But Purchase Orders bring far more than formality to an interaction between buyers and suppliers, You see, a Purchase Order is also a legally-binding document similar to a contract, through which a buyer is asking a supplier if they have certain goods with the explicit intention of acquiring them. If, for some reason, the buyer were to back out of a purchase halfway through the process, a supplier could use a Purchase Order to defend their interests in court. Similarly, if a supplier delivers a different set of goods than those confirmed in a purchase order, the document could be used against them in a legal dispute

“A purchase order is a document through which a buyer requests a set of goods to a supplier or vendor”

What’s a PO.?

PO is the most broadly used acronym for Purchase Order in the world of logistics. Since companies are likely emitting hundreds of Purchase Orders a month, it has become standard practice to refer to them through this acronym. Thus, “PO” and “Purchase Order” are the exact same term and can be used interchangeably.

How Does a Purchase Order work?

There are five broad steps that need to be followed for a Purchase Order to work. These might vary across industry and, in many instances, specific suppliers or buyers might have intermediary steps that help them streamline their own logistics processes. But, in general, purchase orders will follow these general patterns.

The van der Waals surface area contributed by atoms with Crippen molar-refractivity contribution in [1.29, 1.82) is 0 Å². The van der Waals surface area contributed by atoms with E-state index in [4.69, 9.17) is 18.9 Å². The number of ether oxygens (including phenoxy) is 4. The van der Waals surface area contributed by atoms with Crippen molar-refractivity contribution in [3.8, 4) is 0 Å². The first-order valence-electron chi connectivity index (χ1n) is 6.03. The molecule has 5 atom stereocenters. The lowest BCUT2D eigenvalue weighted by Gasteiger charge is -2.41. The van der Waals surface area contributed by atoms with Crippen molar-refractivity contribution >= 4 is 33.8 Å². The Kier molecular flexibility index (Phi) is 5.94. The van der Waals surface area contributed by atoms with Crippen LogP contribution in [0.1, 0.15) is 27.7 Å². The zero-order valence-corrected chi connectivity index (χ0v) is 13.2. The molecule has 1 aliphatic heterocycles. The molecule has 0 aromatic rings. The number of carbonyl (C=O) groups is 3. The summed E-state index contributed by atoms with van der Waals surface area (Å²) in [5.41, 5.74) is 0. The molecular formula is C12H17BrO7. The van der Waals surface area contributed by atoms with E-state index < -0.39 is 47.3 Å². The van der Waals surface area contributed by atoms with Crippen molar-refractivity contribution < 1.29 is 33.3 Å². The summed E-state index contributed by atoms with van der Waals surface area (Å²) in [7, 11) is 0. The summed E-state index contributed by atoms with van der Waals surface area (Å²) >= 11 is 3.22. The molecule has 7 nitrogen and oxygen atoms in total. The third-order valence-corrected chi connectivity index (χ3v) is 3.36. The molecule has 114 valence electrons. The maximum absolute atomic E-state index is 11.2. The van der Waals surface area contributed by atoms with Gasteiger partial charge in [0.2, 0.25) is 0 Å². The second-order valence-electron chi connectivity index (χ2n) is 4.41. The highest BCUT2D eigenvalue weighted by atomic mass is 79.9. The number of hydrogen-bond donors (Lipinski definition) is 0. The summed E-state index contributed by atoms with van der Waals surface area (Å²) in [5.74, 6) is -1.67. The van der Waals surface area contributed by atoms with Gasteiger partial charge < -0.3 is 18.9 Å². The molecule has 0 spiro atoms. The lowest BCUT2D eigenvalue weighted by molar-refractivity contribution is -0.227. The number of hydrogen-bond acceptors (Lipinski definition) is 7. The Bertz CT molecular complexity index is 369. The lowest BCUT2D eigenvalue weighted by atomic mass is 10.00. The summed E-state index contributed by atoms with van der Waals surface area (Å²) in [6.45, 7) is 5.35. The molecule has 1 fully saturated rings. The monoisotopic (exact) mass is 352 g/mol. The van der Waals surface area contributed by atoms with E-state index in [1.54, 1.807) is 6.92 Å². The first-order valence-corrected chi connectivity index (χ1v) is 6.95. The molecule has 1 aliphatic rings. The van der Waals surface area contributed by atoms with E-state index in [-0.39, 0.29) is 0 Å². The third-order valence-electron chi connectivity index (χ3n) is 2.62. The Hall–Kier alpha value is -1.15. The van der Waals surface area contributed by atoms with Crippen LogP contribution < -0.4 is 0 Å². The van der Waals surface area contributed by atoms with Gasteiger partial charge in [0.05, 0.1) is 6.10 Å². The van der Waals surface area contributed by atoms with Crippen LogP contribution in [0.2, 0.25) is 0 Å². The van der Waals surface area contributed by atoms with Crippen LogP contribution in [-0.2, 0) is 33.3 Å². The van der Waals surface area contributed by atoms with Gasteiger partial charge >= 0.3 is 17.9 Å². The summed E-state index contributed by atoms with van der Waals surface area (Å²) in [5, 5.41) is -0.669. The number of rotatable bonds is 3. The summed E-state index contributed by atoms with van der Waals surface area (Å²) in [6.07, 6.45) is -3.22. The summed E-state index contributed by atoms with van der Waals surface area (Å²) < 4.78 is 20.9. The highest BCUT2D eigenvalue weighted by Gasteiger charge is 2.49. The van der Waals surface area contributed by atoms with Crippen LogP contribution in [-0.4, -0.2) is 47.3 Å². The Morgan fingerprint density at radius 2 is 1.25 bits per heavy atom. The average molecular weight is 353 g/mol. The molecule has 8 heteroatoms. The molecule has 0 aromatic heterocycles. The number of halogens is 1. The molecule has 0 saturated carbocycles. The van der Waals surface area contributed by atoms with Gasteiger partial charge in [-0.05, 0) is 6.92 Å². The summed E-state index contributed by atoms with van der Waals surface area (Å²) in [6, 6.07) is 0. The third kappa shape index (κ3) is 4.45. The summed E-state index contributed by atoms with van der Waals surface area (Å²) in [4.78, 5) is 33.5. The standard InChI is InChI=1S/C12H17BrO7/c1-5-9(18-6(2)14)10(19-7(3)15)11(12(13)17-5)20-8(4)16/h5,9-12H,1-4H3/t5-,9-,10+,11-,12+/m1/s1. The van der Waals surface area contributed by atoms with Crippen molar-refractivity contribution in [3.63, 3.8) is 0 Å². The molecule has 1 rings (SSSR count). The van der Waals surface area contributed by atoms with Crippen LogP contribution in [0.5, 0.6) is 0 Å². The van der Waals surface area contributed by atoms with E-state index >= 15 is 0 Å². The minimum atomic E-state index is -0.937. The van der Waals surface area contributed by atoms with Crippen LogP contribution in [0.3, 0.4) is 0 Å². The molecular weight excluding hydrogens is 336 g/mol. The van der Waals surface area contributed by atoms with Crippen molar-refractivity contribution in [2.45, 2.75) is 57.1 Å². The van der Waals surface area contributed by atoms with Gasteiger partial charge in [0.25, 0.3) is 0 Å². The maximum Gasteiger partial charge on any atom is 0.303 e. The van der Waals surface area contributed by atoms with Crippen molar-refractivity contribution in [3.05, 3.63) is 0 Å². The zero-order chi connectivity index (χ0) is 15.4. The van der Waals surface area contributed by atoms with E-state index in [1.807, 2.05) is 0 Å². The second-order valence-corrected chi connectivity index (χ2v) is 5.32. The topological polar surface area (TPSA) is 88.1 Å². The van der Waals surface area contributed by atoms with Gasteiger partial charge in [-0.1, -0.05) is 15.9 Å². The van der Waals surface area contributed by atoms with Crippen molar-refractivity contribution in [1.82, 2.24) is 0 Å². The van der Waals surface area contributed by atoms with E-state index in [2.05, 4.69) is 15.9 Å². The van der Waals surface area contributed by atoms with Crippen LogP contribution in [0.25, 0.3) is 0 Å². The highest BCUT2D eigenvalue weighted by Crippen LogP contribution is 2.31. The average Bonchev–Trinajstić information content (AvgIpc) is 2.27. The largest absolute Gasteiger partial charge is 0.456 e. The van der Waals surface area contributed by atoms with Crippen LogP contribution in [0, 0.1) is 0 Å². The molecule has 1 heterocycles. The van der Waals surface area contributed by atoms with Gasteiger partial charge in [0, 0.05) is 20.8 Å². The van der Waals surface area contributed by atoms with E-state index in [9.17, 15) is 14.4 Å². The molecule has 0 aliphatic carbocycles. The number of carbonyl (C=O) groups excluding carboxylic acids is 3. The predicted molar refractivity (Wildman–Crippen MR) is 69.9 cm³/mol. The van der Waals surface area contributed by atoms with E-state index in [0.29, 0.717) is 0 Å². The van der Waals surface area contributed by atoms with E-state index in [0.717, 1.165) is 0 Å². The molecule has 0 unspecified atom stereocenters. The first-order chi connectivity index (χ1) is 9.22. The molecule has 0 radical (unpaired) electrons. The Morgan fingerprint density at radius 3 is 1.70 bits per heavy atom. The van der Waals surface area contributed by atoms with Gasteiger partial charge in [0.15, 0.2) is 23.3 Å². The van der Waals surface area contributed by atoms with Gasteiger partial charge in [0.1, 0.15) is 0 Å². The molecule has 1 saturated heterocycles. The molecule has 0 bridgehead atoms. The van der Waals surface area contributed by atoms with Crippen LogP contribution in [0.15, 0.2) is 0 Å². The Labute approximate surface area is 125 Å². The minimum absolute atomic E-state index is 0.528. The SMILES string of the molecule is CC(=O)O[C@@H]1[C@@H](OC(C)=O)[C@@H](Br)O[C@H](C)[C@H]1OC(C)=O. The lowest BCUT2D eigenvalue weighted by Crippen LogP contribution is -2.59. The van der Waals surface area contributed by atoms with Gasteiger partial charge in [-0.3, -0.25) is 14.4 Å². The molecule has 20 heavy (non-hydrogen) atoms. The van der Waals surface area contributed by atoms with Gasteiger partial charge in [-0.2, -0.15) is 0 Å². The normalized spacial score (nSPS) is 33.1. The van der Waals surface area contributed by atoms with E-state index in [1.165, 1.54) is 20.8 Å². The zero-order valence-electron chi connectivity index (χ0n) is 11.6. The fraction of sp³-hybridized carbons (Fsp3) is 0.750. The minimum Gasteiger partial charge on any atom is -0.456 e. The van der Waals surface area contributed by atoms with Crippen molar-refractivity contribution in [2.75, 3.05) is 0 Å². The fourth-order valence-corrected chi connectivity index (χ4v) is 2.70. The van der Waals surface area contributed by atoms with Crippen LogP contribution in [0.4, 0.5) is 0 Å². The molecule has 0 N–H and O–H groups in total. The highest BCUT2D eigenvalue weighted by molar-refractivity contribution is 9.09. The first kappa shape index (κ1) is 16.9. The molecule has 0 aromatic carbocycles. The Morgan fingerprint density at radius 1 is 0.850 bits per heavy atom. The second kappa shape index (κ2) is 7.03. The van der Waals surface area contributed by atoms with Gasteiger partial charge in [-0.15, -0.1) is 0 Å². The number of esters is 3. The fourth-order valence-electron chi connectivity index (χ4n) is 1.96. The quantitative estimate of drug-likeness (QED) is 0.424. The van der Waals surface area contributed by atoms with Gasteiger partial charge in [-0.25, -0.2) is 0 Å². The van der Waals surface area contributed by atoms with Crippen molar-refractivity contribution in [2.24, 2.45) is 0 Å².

The Logistics Process around a Purchase Order

A diagram showing all the steps related to fulfilling a Purchase order. These are: a buyer sending the Purchase Order to their supplier, the supplier accepts the Purchase Order  based on supply, the supplier delivers goods, the supplier gives an invoice, and the buyer pays an invoice.
(Diagram made by Auba)

Roughly speaking, we can think of a purchase order as a document that provides an initial signal and elicits a response. The signal in question refers to the goods a company needs at a given moment, whereas the response comes from the suppliers who must respond by saying whether they have the goods in question or not.